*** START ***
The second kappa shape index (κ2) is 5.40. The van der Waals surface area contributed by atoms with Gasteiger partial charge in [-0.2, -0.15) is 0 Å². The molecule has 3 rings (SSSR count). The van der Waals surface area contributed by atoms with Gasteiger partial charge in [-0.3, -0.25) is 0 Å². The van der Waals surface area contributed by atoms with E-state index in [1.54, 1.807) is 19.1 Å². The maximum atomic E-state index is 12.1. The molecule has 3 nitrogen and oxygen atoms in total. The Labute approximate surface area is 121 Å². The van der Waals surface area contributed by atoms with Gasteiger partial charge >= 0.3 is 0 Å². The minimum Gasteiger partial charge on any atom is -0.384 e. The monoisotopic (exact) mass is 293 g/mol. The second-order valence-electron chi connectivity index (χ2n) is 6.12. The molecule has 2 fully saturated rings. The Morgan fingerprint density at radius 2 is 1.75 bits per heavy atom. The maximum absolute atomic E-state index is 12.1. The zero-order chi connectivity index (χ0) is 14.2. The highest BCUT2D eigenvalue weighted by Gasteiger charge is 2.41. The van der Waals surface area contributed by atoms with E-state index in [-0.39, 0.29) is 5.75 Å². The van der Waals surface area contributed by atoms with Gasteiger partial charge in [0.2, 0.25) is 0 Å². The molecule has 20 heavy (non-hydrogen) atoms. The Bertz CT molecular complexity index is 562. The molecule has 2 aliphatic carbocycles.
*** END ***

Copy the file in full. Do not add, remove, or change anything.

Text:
The second kappa shape index (κ2) is 5.40. The van der Waals surface area contributed by atoms with Gasteiger partial charge in [-0.2, -0.15) is 0 Å². The molecule has 3 rings (SSSR count). The van der Waals surface area contributed by atoms with Gasteiger partial charge in [-0.3, -0.25) is 0 Å². The van der Waals surface area contributed by atoms with E-state index in [1.54, 1.807) is 19.1 Å². The maximum atomic E-state index is 12.1. The molecule has 3 nitrogen and oxygen atoms in total. The Labute approximate surface area is 121 Å². The van der Waals surface area contributed by atoms with Gasteiger partial charge >= 0.3 is 0 Å². The minimum Gasteiger partial charge on any atom is -0.384 e. The monoisotopic (exact) mass is 293 g/mol. The second-order valence-electron chi connectivity index (χ2n) is 6.12. The molecule has 2 fully saturated rings. The Morgan fingerprint density at radius 2 is 1.75 bits per heavy atom. The maximum absolute atomic E-state index is 12.1. The zero-order chi connectivity index (χ0) is 14.2. The highest BCUT2D eigenvalue weighted by Gasteiger charge is 2.41. The van der Waals surface area contributed by atoms with E-state index in [-0.39, 0.29) is 5.75 Å². The van der Waals surface area contributed by atoms with Gasteiger partial charge in [0.2, 0.25) is 0 Å². The molecule has 20 heavy (non-hydrogen) atoms. The Bertz CT molecular complexity index is 562. The molecule has 2 aliphatic carbocycles.